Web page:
The two intersections discussed here are located in Chelsea’s downtown area, where major roadways and Massachusetts Bay Transportation Authority (MBTA) bus routes converge. The area is a busy business district with intensive activities generated by pedestrians, bicycles, vehicles, buses, truck deliveries, and on-street parking. Figure 1 shows the locations of the two intersections, existing street layouts, and major developments in the study area.
Broadway at Fifth Street, locally known as Bellingham Square, is the busiest intersection in the city in terms of pedestrian activities. In addition to many local and franchised businesses, the City Hall complex and a branch campus of Bunker Hill Community College are adjacent to the intersection. The square also is the city’s bus hub. Two major MBTA bus stops, one for inbound trips on Broadway near Fifth Street and one for outbound trips on Hawthorne Street in front of Bunker Hill Community College, serve riders for MBTA Routes 111, 112, 114, 116, and 117. Buses arrive frequently during peak commuting hours. The stop on Broadway is tight for berthing two buses. If a bus occupies the middle of the allotted space, the second bus is usually double-parked.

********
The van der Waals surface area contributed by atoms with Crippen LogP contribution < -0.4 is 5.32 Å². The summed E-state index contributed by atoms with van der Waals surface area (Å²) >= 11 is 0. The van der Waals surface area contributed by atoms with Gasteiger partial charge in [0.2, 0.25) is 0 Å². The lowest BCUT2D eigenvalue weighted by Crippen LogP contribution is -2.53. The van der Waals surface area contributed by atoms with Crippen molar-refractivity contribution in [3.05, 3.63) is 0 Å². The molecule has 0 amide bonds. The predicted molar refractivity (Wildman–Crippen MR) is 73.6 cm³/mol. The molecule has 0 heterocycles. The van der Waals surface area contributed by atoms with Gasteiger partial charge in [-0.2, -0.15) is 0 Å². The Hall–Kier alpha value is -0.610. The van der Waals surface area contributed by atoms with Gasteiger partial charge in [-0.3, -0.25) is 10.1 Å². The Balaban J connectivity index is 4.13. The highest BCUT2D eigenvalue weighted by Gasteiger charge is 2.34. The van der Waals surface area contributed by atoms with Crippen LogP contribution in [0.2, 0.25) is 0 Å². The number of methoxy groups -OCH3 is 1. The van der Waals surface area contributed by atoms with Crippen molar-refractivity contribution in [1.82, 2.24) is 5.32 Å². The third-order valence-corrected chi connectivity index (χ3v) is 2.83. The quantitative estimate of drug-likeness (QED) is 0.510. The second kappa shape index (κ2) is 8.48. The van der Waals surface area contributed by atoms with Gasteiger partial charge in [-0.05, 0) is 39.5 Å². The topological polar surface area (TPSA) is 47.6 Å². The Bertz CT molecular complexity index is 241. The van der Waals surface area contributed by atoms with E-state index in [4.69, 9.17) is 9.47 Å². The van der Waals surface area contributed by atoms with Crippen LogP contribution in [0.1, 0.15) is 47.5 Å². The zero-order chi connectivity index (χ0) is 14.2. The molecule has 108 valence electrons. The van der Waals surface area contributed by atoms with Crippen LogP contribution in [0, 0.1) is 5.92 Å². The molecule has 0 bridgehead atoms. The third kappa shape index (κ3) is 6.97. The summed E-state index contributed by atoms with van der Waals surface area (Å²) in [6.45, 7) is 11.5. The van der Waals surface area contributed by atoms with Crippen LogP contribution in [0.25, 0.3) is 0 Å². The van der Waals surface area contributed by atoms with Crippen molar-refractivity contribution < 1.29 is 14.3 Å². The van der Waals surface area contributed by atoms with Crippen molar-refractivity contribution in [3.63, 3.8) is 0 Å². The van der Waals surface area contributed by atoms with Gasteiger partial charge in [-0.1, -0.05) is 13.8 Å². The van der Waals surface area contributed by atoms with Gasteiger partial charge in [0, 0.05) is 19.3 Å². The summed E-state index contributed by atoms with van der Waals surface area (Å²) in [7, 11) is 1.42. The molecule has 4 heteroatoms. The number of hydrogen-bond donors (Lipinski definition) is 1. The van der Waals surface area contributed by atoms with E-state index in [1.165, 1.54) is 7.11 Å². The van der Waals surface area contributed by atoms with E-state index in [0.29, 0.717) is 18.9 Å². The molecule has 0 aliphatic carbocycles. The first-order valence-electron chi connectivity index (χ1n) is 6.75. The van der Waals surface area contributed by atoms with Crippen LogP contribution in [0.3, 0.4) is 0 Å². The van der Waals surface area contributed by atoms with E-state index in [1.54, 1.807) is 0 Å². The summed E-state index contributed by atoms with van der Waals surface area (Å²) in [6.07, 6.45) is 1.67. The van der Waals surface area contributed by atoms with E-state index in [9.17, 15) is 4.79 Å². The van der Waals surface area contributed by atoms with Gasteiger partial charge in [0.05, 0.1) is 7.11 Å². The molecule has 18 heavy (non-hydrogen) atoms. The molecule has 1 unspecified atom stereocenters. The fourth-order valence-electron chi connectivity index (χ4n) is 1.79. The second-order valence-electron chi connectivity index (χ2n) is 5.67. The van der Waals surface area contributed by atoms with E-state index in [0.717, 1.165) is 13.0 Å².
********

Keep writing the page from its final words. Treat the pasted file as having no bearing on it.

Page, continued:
The streets at this intersection all operate one-way only. Two main streets, Washington Avenue/Broadway (westbound only) and Hawthorne Street/Broadway (eastbound only), are separated by a strip of concrete pavement to prohibit traffic (except emergency vehicles) from crossing. Two minor streets, Fifth Street (northbound only) and Bellingham Street (southbound only), carry traffic leaving the intersection. The main streets each carry two lanes of traffic, with on-street parking on both sides; the minor streets each carry one lane of traffic, with on-street parking on one side.